Tripodless. It is hard to believe that the MM3 50 ED can be held in hand while observing. With a little practice and breath control it can be held steady. The close focus feature definitely widens the target groups in terms of sales. Back in the College Lake, Chris pointed to a nice moth inside the hide and asked me to try close focus. I held the scope in my hand just 2.5 meters from the moth and I could focus on it! It could be a brilliant solution to butterfly lovers.
This palm sized spotting scope easily fits in any size of travel bags.
I finished the Global Shorebird Counting Program on the World Shorebirds Day at the River Blyth Estuary in Suffolk and stayed until dusk. Hundreds of shorebirds were present and I didn’t have to leave because the travel scope wasn’t capable to handle decreasing lights despite having a 50mm front lens. This product is highly recommended not only for traveling birders but every bird enthusiast. The amazingly low £299 (body only) and £199 (HDF zoom eyepiece) price tag makes it an affordable spotting scope.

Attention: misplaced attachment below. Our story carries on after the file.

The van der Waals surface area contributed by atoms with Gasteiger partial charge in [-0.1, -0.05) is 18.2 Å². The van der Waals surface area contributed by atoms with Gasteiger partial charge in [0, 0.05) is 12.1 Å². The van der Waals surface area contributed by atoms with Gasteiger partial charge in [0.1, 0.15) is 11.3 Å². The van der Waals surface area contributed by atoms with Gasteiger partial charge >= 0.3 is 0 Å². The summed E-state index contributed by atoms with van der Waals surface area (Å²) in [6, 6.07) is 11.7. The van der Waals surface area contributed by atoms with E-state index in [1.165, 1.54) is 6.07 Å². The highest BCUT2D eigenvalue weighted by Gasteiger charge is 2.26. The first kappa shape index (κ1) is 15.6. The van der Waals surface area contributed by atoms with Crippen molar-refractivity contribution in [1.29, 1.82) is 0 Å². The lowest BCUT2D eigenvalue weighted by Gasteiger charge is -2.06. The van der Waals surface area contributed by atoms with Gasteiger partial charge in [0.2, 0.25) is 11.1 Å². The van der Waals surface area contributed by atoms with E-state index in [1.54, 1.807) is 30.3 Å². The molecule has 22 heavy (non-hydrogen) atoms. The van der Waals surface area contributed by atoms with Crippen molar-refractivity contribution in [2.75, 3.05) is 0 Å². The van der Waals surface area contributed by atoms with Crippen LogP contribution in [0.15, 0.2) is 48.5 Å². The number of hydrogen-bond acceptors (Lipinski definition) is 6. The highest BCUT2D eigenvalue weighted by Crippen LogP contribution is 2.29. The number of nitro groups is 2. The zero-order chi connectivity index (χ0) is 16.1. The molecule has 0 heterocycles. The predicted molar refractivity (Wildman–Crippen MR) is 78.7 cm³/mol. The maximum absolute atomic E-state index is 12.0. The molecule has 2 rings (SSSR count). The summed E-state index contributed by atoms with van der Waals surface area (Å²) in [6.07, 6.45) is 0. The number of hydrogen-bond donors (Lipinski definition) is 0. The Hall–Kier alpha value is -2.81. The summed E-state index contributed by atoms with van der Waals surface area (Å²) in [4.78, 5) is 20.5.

Huge thanks to Opticron for letting me using this product on the World Shorebirds Day and many weeks after.
Former director of Western Hemisphere Shorebird Reserve Network, Charles Duncan wrote an excellent article about the World Shorebirds Day for the International Wader Study Group Bulletin. Charles has been one of the great supporter of World Shorebirds Day and I just hope his article encourages other organisation leaders to celebrate shorebirds in 2015.
Please find the article here. Full text can be accessed here.